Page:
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Global ties make boundaries artificial for Jo Stowell

Believing the fortunes and futures of the United States and United Nations intertwine, Jo Stowell first joined the United Nations Association-Spokane four years ago and is now the chapter president.

Jo Stowell

Jo Stowell

Offering reflections as the chapter celebrates the 60th anniversary of the United Nations, founded under “the strong influence of Americans,” she quoted former South African Anglican Archbishop Desmond Tutu, “The only way we are going to survive is together.”

Although she spent 25 years as a psychotherapist, focusing on the micro issues of human relationships, her interest in the macro issues of international relations motivated her, too.  She wanted to be a diplomat.

After early years on a farm in Ord, Neb., she went to the University of Denver to study voice, but earned her degree in social sciences.  She also earned a master’s degree in international affairs in 1972 at George Washington University in Washington, D.C. 

“Growing up in the Methodist Church also gave me a foundation in a tradition that respected diversity,” said Jo who was a leader in her high school youth group and the Methodist Student Foundation at the University of Denver.

When her former husband was in the military in Germany, she taught enlisted personnel history and U.S. government in a high-school diploma program.  Eventually, she became a school counselor, decided to study counseling and earned a master’s in counseling and human services in 1976, switching from macro to micro relationships.

She headed a rural mental health center in Nebraska before coming to Spokane in 1980 to work with the then Lutheran Social Services.  For three years, she counseled child victims of sexual abuse and trained volunteers for the rape crisis line.  Then she entered private practice.

Poor eyesight led her to retire in 2000, when she was unable to pick up on body language of clients.

Volunteering at the YWCA led to connections with the UNA-Spokane.

Now a member of Unity Church, she finds its philosophy, in words opening Sunday worship, saying that “we honor all cultures and religions, and promote the oneness of all of us,” Jo said.

“Every two weeks, we see slides of different countries and peoples, whom we hold in our prayers,” she said. 

“Our church has a global view.  I believe national boundaries are artificial.  We cannot hide behind them.  We need to be concerned about the welfare of people all over the world,” she said.  “So my view of the world fits the United Nations’ concept.”

As a freshman at the University of Denver, she learned about the United Nations and joined the international house, doing activities with international students.

She said she saw people as people, relating with no cognizance of racial differences.  Later, one daughter married a man from India, so Jo has grandchildren who are part Indian.

Out of touch with the United Nations while rearing her family and counseling, she now believes it is “the only hope for the planet, the only global organization concerned with the welfare of people and with the means to help people emerge from poverty.”

She finds hope in the United Nations’ Millennium Goals for Development.

“I see Kofi Annan and UN leaders as sincere, honest people who want to bring a better life to the poorest billion people in the world,” Jo said. 

“The UN cares about issues.  It’s the only organization bringing together so many different countries, cultures and attitudes to cooperate,” she added.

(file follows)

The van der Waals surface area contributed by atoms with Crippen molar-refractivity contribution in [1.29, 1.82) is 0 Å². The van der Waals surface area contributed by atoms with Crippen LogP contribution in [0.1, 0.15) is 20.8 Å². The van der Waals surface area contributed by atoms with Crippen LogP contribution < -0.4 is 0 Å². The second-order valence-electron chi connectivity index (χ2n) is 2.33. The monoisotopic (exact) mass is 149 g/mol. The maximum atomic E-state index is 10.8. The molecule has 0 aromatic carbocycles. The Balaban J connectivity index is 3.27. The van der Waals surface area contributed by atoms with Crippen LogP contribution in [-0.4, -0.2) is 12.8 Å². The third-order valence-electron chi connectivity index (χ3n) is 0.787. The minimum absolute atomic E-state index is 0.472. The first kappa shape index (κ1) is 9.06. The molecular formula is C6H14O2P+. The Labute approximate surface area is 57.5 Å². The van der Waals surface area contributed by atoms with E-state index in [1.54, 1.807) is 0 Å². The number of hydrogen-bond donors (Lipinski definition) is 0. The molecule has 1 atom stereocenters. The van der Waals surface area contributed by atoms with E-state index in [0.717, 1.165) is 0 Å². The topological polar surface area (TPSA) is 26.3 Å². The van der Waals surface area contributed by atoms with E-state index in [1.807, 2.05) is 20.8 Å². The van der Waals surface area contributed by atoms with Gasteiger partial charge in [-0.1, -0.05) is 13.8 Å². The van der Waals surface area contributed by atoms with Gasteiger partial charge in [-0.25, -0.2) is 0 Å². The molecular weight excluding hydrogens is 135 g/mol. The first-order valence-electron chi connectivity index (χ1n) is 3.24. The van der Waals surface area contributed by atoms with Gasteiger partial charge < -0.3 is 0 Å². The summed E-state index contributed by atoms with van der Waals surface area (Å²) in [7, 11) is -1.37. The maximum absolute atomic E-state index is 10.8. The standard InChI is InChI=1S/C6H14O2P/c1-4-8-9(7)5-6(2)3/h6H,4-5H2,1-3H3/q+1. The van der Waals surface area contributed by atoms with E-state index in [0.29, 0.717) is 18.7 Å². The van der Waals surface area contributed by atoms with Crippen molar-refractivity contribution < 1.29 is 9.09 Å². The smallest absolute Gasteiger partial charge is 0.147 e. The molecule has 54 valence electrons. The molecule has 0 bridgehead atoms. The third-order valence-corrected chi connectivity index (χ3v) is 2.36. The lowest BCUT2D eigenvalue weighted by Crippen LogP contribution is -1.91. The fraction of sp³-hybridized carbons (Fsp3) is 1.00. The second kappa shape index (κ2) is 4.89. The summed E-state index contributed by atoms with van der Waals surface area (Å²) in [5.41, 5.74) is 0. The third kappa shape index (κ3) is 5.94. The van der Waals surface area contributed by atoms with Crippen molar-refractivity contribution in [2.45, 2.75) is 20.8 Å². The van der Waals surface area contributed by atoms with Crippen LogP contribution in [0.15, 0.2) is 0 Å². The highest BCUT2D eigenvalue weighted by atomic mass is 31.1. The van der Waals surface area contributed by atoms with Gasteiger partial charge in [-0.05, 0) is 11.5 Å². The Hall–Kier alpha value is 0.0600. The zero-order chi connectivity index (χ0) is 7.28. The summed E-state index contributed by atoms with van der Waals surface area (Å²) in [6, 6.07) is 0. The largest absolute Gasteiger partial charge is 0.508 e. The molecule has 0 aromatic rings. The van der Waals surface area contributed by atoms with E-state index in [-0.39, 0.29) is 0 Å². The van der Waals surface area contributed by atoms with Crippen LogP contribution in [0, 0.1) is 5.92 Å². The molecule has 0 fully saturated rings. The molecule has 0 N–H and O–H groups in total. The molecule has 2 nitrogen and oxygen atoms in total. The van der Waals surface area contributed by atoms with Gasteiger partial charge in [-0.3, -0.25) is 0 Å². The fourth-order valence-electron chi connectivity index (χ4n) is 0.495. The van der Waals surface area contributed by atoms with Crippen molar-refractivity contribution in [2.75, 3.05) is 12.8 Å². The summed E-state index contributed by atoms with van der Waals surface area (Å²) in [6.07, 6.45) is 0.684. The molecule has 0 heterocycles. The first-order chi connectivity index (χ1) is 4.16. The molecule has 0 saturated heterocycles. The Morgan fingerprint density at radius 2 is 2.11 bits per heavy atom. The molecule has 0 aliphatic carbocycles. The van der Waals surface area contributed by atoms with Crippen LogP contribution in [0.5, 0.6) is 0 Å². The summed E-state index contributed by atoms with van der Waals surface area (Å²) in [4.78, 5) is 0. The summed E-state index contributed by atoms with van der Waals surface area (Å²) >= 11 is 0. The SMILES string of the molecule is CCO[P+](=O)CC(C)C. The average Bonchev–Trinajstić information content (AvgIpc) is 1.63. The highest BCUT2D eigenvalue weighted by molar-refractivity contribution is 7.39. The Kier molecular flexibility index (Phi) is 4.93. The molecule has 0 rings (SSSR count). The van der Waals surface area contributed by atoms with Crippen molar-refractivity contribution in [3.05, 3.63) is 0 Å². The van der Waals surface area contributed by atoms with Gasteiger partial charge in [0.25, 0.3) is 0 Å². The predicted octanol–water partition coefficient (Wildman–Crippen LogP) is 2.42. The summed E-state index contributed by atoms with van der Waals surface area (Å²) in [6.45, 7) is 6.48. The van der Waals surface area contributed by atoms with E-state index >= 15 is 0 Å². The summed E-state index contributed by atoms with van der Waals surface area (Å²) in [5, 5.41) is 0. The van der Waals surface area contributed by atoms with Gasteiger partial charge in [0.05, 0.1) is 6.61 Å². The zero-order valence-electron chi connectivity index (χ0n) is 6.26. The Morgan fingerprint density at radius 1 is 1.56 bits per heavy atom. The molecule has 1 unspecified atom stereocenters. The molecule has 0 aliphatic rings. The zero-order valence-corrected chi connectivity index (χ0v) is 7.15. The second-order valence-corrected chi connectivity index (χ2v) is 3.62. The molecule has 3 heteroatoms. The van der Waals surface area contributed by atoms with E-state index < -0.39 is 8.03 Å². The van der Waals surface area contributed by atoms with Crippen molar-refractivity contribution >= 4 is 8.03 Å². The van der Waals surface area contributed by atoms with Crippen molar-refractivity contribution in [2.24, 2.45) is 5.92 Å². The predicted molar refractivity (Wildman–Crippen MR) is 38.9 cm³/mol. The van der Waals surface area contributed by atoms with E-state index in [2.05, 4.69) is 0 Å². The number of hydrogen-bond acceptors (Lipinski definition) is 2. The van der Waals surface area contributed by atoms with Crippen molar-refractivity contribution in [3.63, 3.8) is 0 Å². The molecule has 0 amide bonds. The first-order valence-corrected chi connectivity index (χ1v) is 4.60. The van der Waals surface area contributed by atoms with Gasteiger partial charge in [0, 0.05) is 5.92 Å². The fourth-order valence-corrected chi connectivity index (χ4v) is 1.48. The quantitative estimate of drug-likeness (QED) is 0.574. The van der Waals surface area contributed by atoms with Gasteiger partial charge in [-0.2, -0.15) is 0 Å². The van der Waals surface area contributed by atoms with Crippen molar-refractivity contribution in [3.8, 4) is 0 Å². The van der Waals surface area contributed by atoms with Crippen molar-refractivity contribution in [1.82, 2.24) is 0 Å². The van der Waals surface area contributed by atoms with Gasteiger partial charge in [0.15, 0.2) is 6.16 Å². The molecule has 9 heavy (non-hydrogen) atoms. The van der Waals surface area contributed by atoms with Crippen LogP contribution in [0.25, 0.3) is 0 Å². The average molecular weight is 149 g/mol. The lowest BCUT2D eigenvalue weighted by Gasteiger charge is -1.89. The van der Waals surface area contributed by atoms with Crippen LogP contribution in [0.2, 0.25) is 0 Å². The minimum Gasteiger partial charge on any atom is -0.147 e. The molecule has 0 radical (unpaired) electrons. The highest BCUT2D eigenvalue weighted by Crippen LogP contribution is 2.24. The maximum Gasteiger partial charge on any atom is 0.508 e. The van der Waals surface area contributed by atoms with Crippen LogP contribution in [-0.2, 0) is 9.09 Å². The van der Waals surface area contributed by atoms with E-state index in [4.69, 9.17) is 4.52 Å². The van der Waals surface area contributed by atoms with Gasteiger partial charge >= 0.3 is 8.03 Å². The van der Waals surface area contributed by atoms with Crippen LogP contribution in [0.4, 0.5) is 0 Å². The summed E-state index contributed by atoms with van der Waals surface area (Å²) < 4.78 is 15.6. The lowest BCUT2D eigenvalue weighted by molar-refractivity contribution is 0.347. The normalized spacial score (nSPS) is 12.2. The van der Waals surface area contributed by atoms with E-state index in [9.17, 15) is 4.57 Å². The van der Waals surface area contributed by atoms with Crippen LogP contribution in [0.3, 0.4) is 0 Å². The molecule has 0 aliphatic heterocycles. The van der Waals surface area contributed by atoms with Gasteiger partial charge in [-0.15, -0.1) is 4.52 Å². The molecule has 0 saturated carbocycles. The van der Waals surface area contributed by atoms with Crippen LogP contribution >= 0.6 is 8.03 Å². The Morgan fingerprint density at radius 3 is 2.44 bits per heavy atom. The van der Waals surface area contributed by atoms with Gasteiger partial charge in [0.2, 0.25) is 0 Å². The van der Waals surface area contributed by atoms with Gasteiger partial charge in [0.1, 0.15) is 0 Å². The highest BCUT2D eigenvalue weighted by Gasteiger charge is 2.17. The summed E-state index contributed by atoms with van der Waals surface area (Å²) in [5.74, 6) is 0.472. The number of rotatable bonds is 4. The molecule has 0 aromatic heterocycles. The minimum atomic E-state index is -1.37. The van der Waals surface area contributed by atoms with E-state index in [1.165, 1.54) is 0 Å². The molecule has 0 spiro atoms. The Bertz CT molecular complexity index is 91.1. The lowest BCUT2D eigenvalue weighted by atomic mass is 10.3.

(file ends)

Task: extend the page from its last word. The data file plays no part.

Jo is concerned that press coverage about the UN focuses on criticisms, rather than publicizing the advances that have resulted from people working together, such as the eradication of smallpox and the near eradication of polio under the World Health Organization. 

The many successful peacekeeping missions are also not publicized, she said.

She believes the UN could do more, but can only do what the five permanent members on the Security Council—including the United States—and what the full Security Council and General Assembly approve.

Jo was disappointed that the 39-page draft prepared for the recent World Summit was nearly completed when the new U.S. ambassador came to the U.N. with more than 450 amendments.

“Other countries became angry and wanted to add amendments, too, so it turned into chaos,” Jo said.  “If we do not make the United Nations work, the world will turn to the law of the jungle with those who have the biggest weapons and most money ruling imperialistic empires, and poor people in all countries will suffer. 

“We need the United Nations if we are to build some semblance of a peaceful world with survival and a decent standard of living for all, rather than with one billion people dying of starvation and disease.

“If some do not consider they have a moral obligation to care, as I do, at least they should realize it is in our enlightened self interest to take care of people, rather than sending troops to one failed state after another,” she said.

“The 60th anniversary could have been a great milestone if the World Summit had handled matters in a different way.  Now it will be hard to meet the Millennium Development Goals, but at least we have them.  At the 60th, we can look back on all the UN has accomplished.”

Jo considers that it’s appropriate to make changes and reforms, because the world today is different from the world 60 years ago.  The UN now has 191 members, in contrast to just 51 founding members.

“We need to deal with changing realities of the world, looking to see what needs to be done in a globalized world, in which we can no longer hide behind national boundaries,” Jo concluded. 

For information, call 624-3608. Jo was former president serving in 2005-06


By Mary Stamp - Copyright © October 2005 - The Fig Tree